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If savings = investment, then by definition, higher interest rates encourage savings and hence more investment. But when it comes to monetary policy, central banks increase interest rates in order to slow inflation (and in doing so slow investment). But higher interest rates will increase the attractiveness of saving thus increasing investment (S=I) .

It seems to me that this "S must equal I" is contradicted by the logic behind monetary policy. Interest rate policy seems to based on savings can be put aside somewhere and nothing is done with them. BUT S=I is the mantra of every economics textbook/model.

I am going in circles here!

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    $\begingroup$ $S=I$ is a macroeconomic tautology in a closed economy. It is not really about money, but instead about stuff, with $S$ being the difference between production and non-capital consumption, and $I$ being how that difference is used locally. It is not true in an open economy with international trade and financial flows. Changing interest rates affect the relative attractiveness of consumption and investment, and pushes towards a different overall equilibrium for the economy. $\endgroup$
    – Henry
    May 11 at 8:39

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tl;dr

There is absolutely no contradiction. $I=S$ is purely definitional like saying all triangles have three angles. It holds always because we defined the word saving in such way to always be equal to investment same way as we defined word triangle as to always refer to object with 3 angles.

You seem to be committing equivocation fallacy by defining saving and investment in a layman terms (average joe on a street does not use saving and investment in their rigorous scientific definitions), instead of their proper economic definitions, and then wondering why economic models that use rigorous definitions do not seem to fit. The fallacy would be equivalent to wondering how come that in physics moon is satellite when (in layman's understanding) satellite is some man-made object in space and well people did not build moon.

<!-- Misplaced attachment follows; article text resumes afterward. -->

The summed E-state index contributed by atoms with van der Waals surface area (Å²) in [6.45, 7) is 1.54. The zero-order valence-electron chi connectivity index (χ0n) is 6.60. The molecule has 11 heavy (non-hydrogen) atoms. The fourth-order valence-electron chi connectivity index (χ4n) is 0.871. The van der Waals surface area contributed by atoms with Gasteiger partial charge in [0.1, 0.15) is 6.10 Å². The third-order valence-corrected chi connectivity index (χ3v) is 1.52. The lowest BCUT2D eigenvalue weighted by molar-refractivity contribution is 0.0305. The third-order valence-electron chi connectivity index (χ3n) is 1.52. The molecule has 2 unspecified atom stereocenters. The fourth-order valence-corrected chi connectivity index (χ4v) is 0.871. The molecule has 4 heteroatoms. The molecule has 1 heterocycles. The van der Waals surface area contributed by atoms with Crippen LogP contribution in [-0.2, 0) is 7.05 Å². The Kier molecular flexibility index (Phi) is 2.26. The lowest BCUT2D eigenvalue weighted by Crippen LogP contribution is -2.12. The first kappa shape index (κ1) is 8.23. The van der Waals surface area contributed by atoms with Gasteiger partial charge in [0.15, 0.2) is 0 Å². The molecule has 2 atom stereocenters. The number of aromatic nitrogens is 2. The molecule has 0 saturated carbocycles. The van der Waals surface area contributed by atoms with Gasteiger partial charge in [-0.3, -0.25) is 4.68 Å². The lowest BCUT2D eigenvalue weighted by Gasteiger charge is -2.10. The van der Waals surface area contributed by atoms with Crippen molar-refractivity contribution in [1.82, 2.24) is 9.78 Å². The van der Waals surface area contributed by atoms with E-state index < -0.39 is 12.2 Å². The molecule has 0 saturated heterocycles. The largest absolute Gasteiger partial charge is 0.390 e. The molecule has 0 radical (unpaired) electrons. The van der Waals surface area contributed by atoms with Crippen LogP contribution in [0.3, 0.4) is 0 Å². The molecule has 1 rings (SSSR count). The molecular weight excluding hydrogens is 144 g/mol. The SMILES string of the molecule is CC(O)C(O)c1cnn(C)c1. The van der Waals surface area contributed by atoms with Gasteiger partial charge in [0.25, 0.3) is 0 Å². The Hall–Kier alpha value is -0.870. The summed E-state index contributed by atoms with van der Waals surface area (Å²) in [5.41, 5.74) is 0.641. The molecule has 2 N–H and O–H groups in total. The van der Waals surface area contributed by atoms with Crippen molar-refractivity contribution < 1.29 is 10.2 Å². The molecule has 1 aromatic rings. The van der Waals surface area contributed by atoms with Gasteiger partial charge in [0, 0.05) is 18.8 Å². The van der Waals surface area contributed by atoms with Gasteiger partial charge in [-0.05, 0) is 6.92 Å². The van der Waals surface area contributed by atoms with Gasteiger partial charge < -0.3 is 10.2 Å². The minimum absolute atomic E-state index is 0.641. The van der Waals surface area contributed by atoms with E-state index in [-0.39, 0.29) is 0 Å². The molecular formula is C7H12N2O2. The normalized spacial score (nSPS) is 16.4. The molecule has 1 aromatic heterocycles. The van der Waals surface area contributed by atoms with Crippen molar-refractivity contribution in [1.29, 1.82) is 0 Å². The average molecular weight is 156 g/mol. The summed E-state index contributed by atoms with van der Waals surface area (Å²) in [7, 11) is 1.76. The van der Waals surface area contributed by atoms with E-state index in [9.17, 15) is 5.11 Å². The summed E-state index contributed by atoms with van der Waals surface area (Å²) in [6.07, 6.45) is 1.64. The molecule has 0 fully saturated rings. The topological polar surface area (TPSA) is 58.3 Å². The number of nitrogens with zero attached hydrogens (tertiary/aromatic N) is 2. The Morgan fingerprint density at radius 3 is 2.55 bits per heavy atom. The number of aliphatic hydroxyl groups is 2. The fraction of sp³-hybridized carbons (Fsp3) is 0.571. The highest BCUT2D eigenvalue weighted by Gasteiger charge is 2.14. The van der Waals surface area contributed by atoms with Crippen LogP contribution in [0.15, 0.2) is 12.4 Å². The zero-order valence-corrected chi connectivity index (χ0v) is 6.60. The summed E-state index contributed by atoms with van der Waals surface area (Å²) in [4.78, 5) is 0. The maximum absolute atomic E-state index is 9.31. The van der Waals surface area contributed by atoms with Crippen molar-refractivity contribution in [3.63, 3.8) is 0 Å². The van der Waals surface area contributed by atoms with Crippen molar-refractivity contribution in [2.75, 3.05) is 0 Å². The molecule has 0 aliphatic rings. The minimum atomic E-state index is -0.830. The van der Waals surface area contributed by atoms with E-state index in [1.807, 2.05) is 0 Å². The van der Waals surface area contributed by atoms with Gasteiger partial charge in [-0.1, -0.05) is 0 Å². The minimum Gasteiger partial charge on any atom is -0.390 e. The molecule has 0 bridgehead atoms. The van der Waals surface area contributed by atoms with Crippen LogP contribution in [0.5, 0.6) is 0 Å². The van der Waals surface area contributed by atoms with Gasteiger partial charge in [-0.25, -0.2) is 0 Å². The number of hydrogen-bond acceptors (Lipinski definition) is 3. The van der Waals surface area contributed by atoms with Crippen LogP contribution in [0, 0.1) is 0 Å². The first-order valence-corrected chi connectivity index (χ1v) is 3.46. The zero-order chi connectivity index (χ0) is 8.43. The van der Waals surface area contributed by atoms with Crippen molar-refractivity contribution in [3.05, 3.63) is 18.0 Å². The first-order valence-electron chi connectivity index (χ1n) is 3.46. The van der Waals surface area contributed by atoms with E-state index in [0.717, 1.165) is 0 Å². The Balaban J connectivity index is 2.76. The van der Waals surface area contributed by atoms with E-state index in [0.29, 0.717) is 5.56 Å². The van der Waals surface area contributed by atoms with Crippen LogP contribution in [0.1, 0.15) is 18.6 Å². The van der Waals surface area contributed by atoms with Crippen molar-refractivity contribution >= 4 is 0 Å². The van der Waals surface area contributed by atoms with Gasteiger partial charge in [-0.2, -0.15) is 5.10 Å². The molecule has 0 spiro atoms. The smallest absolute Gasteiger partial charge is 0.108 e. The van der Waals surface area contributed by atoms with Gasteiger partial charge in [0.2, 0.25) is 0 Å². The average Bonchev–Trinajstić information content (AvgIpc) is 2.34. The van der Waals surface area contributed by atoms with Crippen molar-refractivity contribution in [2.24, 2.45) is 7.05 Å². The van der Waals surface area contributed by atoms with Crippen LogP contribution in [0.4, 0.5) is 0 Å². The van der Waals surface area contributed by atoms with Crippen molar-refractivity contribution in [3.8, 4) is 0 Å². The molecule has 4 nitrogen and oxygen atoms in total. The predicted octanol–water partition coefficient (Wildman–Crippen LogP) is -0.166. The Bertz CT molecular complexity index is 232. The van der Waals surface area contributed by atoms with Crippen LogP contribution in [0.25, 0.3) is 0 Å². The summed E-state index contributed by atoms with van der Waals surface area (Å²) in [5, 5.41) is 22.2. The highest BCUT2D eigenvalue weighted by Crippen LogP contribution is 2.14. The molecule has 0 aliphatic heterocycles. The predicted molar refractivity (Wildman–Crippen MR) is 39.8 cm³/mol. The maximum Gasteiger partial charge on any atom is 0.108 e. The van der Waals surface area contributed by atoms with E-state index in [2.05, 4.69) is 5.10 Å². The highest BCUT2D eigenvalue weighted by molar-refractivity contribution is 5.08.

If you use proper definitions there are no contradictions. Increase in interest rate actually has both negative and positive effect on savings (as it has both effect that lower and increase income and saving is properly defined as difference between net income and consumption). Due to way how saving is defined even if people put less money into financial assets (deposits at bank etc ) there is not necessarily less saving in the economy.

Full Answer:

It seems to me that this "S must equal I" is contradicted by the logic behind monetary policy. Interest rate policy seems to based on savings can be put aside somewhere and nothing is done with them. BUT S=I is the mantra of every economics textbook/model.

It is not contradicted by monetary policy.

First, you seem not to understand what $I=S$ means or how $I$ or $S$ is even defined in economics so we have to cover that first. $I=S$ is not mantra it is definition. That would be like saying in physics saying that shape of earth is oblate spheroid is a mantra, or saying that in geometry a shape that has 3 angles is called triangle is a mantra. Those are all definitions.

Likewise, $I=S$ is not some empirical observation it is consequence of us defining investment and saving in such way by construction. If you define word 'triangle' to mean any shape that has three angles then its not some sort of arcane mystery or magic that anything with three angles will be labeled triangle.

Furthermore, this definition is only valid when government runs balanced budget in closed economy. The $I=S$ comes from definition of GDP in closed economy when government runs balanced budget. By definition GDP in closed economy is given by: